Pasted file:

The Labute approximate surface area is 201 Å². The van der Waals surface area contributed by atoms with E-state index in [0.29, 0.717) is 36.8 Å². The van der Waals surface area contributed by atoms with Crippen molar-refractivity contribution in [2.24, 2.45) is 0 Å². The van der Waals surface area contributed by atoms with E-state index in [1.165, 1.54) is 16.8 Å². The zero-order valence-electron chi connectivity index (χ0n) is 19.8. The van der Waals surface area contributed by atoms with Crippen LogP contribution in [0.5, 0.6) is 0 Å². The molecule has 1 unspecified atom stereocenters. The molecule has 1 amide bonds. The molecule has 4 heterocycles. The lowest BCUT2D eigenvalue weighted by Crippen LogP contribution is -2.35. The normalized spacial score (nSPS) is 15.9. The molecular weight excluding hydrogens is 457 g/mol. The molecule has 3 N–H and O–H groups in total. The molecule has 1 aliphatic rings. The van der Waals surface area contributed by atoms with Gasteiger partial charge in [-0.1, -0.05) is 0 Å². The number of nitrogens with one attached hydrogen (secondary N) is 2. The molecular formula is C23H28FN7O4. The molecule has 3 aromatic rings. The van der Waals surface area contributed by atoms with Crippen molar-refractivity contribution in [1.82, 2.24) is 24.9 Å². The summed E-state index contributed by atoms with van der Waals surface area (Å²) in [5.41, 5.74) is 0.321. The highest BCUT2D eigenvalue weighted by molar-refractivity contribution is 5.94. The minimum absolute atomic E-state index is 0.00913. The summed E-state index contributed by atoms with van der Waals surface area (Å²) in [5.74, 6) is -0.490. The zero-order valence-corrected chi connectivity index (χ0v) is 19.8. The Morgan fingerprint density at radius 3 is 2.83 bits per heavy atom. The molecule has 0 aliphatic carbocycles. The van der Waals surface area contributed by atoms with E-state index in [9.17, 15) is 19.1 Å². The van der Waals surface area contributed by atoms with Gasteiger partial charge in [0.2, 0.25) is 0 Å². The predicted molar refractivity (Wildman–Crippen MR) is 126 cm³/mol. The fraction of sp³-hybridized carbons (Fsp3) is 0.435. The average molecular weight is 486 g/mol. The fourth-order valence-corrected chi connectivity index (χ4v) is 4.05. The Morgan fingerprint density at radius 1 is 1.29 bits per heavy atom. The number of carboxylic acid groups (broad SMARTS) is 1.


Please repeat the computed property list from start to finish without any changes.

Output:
The Labute approximate surface area is 201 Å². The van der Waals surface area contributed by atoms with E-state index in [0.29, 0.717) is 36.8 Å². The van der Waals surface area contributed by atoms with Crippen molar-refractivity contribution in [2.24, 2.45) is 0 Å². The van der Waals surface area contributed by atoms with E-state index in [1.165, 1.54) is 16.8 Å². The zero-order valence-electron chi connectivity index (χ0n) is 19.8. The van der Waals surface area contributed by atoms with Crippen LogP contribution in [0.5, 0.6) is 0 Å². The molecule has 1 unspecified atom stereocenters. The molecule has 1 amide bonds. The molecule has 4 heterocycles. The lowest BCUT2D eigenvalue weighted by Crippen LogP contribution is -2.35. The normalized spacial score (nSPS) is 15.9. The molecular weight excluding hydrogens is 457 g/mol. The molecule has 3 N–H and O–H groups in total. The molecule has 1 aliphatic rings. The van der Waals surface area contributed by atoms with Gasteiger partial charge in [-0.1, -0.05) is 0 Å². The number of nitrogens with one attached hydrogen (secondary N) is 2. The molecular formula is C23H28FN7O4. The molecule has 3 aromatic rings. The van der Waals surface area contributed by atoms with Crippen molar-refractivity contribution in [1.82, 2.24) is 24.9 Å². The summed E-state index contributed by atoms with van der Waals surface area (Å²) in [5.41, 5.74) is 0.321. The highest BCUT2D eigenvalue weighted by molar-refractivity contribution is 5.94. The minimum absolute atomic E-state index is 0.00913. The summed E-state index contributed by atoms with van der Waals surface area (Å²) in [5.74, 6) is -0.490. The zero-order valence-corrected chi connectivity index (χ0v) is 19.8. The Morgan fingerprint density at radius 3 is 2.83 bits per heavy atom. The molecule has 0 aliphatic carbocycles. The van der Waals surface area contributed by atoms with E-state index in [9.17, 15) is 19.1 Å². The van der Waals surface area contributed by atoms with Gasteiger partial charge in [0.2, 0.25) is 0 Å². The predicted molar refractivity (Wildman–Crippen MR) is 126 cm³/mol. The fraction of sp³-hybridized carbons (Fsp3) is 0.435. The average molecular weight is 486 g/mol. The fourth-order valence-corrected chi connectivity index (χ4v) is 4.05. The Morgan fingerprint density at radius 1 is 1.29 bits per heavy atom. The number of carboxylic acid groups (broad SMARTS) is 1.